The state of Mississippi argued for its right to set its own abortion laws before the United States Supreme Court on Wednesday, in a case that has the potential to overturn the landmark 1973 Roe v.Wade decision legalizing abortion nationwide.
At issue is the state’s appeal of a lower court’s decision to overturn its statute limiting elective abortions to 15 weeks’ gestation. Mississippi’s legal challenge forced the Court to revisit Roe, which nullified the abortion statutes of every state and replaced them at the federal level with its own concoction.
Many conservative states have attempted to overrule Roe, notably in Planned Parenthood v. Casey (1992), but were unsuccessful. Now that three conservative justices sit on the Court, they are trying again. When the Court accepted Mississippi’s clear rebuke of Roe for review, everyone knew that something significant was about to occur—the showdown now unfolding is proving that point.
With Roe v.Wade, the Court invented rules for states to regulate abortions in each trimester of pregnancy, mandating that birth control abortions be permitted through the first two. Only after the baby’s viability—its ability to live outside the womb—may states prohibit birth control, but this does not necessarily include the right to prohibit abortions in the case of birth defects or other situations. The 1973 Court seems to have discovered this federal right guaranteeing abortions within the Constitution’s 14th Amendment, which apparently guarantees liberty, privacy, and the right to pursue a career without the drag of annoying little kids. The broad scope of this right was—and still is—unheard of elsewhere in the civilized world. The United States has among the most permissive abortion laws in the world. It is one of only seven countries in the world that allows elective abortion after 20 weeks’ gestation, a distinction it shares with the Communist governments of North Korea and China.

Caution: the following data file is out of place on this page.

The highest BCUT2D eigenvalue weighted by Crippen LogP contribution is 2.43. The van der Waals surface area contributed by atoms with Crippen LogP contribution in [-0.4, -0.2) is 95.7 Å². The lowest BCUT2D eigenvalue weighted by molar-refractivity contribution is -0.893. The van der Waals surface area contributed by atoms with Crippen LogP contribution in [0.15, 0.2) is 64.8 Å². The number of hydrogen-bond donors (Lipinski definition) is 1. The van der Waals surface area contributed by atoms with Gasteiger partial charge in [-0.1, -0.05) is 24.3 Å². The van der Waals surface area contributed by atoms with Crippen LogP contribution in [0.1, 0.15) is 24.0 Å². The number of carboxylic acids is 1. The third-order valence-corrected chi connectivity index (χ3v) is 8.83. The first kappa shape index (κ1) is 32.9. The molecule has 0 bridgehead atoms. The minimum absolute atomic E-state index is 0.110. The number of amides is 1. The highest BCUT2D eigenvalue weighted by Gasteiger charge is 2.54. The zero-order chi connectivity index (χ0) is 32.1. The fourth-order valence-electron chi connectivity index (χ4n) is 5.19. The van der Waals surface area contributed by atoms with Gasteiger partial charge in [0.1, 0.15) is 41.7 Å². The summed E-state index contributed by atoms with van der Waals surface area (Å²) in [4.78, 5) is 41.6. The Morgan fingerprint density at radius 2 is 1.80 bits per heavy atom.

But while basis for the 1973 Roe ruling was supposedly somewhere in the Constitution, that link has grown more and more farfetched as the years have passed. Roe was immediately attacked by legal scholars using arguments that have only grown more persuasive as subsequent cases unfolded. For one thing, late-term abortions performed using saline solution injections were found to not always kill the child. Since states prohibited abortion by fetal dismemberment, women were getting abortions, and a baby, too. In the year 2000 the Court banned partial-birth abortions in Stenberg v. Carhart (2000), only to overturn that ban several years later in Gonzales v. Carhart (2007). Challenges to parents’ rights then came, and in Planned Parenthood v. Danforth (1976) the Court ruled that the fathers of unborn children didn’t have any rights to their offspring. Regarding parents of pregnant minors, the Court discovered that their daughters could sometimes undergo surgery without their consent.